Rev. Thomas W. Kirkman Jr. C’43, Winston Salem, N.C., pastor emeritus of the Royal Poinciana Chapel in Palm Beach, Fla.; Nov. 11. He retired in 1995 after a 50-year career as a Presbyterian minister.
Dr. Jacob L. Kolodner C’43 V’44, Marlton, N.J., a retired veterinarian; Nov. 9. Two of his daughters are Deborah E. Kolodner C’79 and Dr. Barbara Kolodner Levine C’85.
Edward D. Lawler EE’43 G’49, Plymouth Meeting, Pa., Oct. 23. His brother is John Lawler EE’43. Two of his daughters are Joann A. Lawler C’77 and Marjorie Lawler Pennacchi C’83; his son is Edward D. Lawler Jr. C’80.
Dr. Samuel Younger C’43, Encino, Calif., April 15, 2005.
1944 | Dr. Henry Brown M’44 GM’48, Waban, Mass., a retired hand surgeon who was affiliated with Harvard Medical School; Oct. 15. He did clinical work in Liberia and conducted research at the University of Buenos Aires, the Sorbonne, and Cambridge University. He ran in the Boston Marathon for 25 years.
Dr. Nathan L. Comer C’44 GM’51, Narberth, Pa., a psychiatrist who was past president of the medical staff at the Institute of Pennsylvania Hospital; Nov. 21. He maintained a private practice and was a staff member and teacher at many Philadelphia-area hospitals. He was a member and past chair of the education committee at Temple Adath Israel. One of his daughters is Dr. Susan Comer Kitei C’78. His sons are Robert Comer WG’79 and Marc J. Comer W’85 WG’89, whose wife is Lori Krivins Comer CC’88 L’91.
Andrea T. Horner DH’44, Lebanon, Pa., Nov. 19, 2004.
Dr. Herbert Pinsley D’44, Boca Raton, Fla., a retired dentist; Aug. 6, 2002.
Anthony J. Smith L’44, Fort Pierce, Fla., a retired Philadelphia attorney; Oct. 7.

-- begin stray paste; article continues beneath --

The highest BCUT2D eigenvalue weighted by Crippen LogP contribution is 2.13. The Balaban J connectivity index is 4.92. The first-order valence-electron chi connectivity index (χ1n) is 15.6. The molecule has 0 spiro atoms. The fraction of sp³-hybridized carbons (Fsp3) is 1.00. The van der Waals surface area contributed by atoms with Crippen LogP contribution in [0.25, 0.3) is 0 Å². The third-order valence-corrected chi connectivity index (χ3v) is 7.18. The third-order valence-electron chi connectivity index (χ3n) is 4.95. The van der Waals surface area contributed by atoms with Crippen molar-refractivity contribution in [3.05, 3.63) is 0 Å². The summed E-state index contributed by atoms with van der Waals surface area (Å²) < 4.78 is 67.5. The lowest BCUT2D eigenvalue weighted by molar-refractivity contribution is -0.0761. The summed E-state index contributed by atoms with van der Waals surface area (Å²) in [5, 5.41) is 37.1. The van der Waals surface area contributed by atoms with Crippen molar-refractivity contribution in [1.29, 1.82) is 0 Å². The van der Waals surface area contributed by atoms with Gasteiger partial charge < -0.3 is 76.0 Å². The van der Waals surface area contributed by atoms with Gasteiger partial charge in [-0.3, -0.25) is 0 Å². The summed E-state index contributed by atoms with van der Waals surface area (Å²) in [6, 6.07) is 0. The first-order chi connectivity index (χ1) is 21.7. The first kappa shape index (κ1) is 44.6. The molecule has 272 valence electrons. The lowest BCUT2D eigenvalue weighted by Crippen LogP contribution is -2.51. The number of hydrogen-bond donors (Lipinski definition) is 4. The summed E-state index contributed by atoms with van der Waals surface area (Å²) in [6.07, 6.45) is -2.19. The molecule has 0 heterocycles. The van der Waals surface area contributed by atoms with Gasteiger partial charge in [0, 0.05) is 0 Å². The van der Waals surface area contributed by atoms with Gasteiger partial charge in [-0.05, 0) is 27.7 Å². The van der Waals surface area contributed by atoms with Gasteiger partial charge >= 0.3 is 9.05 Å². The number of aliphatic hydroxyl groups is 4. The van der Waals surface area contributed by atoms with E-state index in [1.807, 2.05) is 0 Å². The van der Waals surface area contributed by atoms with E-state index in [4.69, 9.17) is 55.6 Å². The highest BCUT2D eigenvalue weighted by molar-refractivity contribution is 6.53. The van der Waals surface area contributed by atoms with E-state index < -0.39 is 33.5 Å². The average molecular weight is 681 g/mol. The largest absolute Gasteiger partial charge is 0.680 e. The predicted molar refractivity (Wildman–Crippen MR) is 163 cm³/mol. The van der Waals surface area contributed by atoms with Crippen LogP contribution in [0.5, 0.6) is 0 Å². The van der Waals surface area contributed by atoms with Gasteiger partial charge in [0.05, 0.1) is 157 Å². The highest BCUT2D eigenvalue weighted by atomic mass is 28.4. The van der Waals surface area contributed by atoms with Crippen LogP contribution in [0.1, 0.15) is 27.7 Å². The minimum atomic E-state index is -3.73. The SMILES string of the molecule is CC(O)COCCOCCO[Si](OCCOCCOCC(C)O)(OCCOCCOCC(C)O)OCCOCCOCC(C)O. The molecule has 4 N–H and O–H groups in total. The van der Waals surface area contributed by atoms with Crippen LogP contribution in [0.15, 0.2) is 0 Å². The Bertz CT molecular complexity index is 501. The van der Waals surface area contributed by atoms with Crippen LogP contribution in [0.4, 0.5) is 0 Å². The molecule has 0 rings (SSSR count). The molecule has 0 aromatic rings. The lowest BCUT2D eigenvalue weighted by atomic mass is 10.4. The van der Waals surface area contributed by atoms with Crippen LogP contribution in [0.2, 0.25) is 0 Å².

Dr. Francis deSales Tucker D’44, San Jose, Calif., a retired dentist; June 12, 2005.
Eugene S. Beckman Jr. EE’45, Longport, N.J., Aug. 6.
Dr. Robert M. Bernhardt D’45, Wilmington, Del., a retired dentist; June 10, 2005.
Dr. Patrick B. Coleman V’45, Lawton, Pa., a retired veterinarian; Aug. 8. His brother is Dr. Hugh J. Coleman V’53.
Dr. Aaron M. Litwak D’45, Easton, Pa., a retired dentist; Oct. 5.
Dr. Sidney L. Mellman C’45 V’49, Ardmore, Pa., a veterinarian who had maintained a practice in Broomall for more than 40 years, until his retirement in 1994; Oct. 31. During World War II he served in the U.S. Army; he was awarded the Purple Heart after being wounded in the Battle of the Bulge.
Dr. Joseph A. Sciuto GM’45, North Dartmouth, Mass., a retired physician; July 20, 2004.
1946 | Morton Abrams W’46 L’50, Boca Raton, Fla., a retired attorney who practiced law in Philadelphia and Fort Lauderdale; Dec. 12. His studies at the University were interrupted by World War II, during which he piloted a B-17 in the 8th U.S. Air Force in Europe. Two words, said his navigator, best described Mort as a 21-year-old aircraft commander, true blue. With his lifelong devotion to Penn, his family noted he could also be deemed true red and blue. He served as a board member of Penn Alumni and as alumni class president for his 25th Reunion. He was an alumni adviser to his fraternity, Alpha Epsilon Pi, and president of the Gold Coast alumni club. A 1990 recipient of the Alumni Award of Merit, he encouraged all three of his children to attend Penn. One of his daughters, Dr. Beryl Abrams Jupiter CW’72, wrote, “As a B-17 pilot, you proved yourself a mensch,/ And still proceeded post-war to ascend the legal bench./ Of course you needed to complete your undergrad degree,/ Having started class of ’44 but finished ’46, U. of P./ Your academic roots were U.Penn all the way,/ Undergrad followed by law school, courtesy of the V.A./ As Penn’s ivy reputation grew steadily through the years,/ You got all of your kids to shout Quaker cheers.” Another daughter, Carol Abrams Gart CW’74 (whose husband is David A. Gart C’74), said she was inspired to the bar by her father, “Dad was the consummate honest, ethical, and compassionate lawyer, seemingly a cross between Abe Lincoln and Atticus Finch.” Mort’s son, David S. Abrams W’80, described him as “a passionate husband, loving parent and grandparent, generous citizen, devout friend, and a man of tremendous and unwavering character.”